Donald Trump is a president at war with himself


Bill Clinton could be both Bubba on the front porch and the pastor who bound the nation’s wounds after the Oklahoma City bombing. George W. Bush was able to gently declare Islam a religion of peace after the 9/11 terror attacks and, on the eve of war with Iraq, say: “We’ve got the force necessary to deal with the security situation.”

Barack Obama was comfortable rousing partisans with jabs at the GOP at a convention and singing “Amazing Grace” in Charleston, South Carolina.
Think back to FDR and it’s easy to recognize that modern presidents have often shown the world different sides depending on the moment, but always in the context of a steady personality.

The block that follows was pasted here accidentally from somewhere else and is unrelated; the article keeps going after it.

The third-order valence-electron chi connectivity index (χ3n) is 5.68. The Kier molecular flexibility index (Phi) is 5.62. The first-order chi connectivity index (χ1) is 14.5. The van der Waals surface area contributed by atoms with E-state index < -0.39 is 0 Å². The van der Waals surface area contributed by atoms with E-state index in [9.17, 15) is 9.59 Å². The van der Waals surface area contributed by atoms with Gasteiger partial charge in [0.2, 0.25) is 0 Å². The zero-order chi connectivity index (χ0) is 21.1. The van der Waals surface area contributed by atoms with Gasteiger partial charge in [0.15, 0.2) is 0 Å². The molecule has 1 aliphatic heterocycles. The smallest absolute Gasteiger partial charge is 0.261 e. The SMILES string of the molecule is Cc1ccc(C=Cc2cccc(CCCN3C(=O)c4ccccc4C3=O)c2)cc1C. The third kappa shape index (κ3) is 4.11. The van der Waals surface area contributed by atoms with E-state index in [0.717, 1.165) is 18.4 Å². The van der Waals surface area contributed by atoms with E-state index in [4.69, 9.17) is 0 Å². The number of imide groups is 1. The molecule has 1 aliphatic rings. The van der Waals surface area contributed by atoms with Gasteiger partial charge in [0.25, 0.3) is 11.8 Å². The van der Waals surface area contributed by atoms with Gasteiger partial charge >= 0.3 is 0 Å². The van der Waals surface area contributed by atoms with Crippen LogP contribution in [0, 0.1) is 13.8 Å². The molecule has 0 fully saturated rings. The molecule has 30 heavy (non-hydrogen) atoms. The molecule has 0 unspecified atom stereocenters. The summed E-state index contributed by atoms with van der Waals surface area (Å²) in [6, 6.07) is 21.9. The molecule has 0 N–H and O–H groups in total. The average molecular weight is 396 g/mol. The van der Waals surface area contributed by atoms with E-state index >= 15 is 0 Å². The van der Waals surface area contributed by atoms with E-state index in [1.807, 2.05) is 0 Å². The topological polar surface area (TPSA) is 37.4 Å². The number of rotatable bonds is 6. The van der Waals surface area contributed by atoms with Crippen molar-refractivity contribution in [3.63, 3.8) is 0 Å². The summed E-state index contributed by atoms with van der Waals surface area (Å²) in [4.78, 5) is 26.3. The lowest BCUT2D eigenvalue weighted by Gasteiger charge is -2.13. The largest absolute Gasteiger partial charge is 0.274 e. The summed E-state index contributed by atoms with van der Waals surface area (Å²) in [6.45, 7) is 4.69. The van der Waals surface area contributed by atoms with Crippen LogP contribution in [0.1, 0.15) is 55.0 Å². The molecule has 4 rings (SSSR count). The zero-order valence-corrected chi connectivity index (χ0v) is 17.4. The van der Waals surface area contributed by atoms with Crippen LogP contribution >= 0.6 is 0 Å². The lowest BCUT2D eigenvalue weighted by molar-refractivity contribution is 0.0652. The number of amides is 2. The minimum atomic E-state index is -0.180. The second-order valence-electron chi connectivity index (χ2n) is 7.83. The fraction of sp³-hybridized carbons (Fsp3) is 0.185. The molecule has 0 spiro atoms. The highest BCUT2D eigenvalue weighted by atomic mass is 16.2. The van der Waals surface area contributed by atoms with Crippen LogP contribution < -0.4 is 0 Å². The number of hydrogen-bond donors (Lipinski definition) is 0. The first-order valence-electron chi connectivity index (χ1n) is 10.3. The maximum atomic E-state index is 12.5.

Then there is Donald Trump, who also has shown two sides, most dramatically in the past 10 days. After giving a measured statement last week condemning hatred and violence in Charlottesville, Virginia, he struck a wildly different tone in an exchange with reporters the next day, drawing widespread condemnation by appearing to equate the far right protesters in that city with those rallying against bigotry.

Then this Monday, he swung back to his earlier tone when, in a speech on his new Afghanistan policy, he condemned hatred and division.
Finally, having apparently strained to act appropriately on Monday, Donald Trump returned from his bad boy timeout Tuesday to address a Phoenix crowd as the familiar, raging and erratic character who appears at his rallies.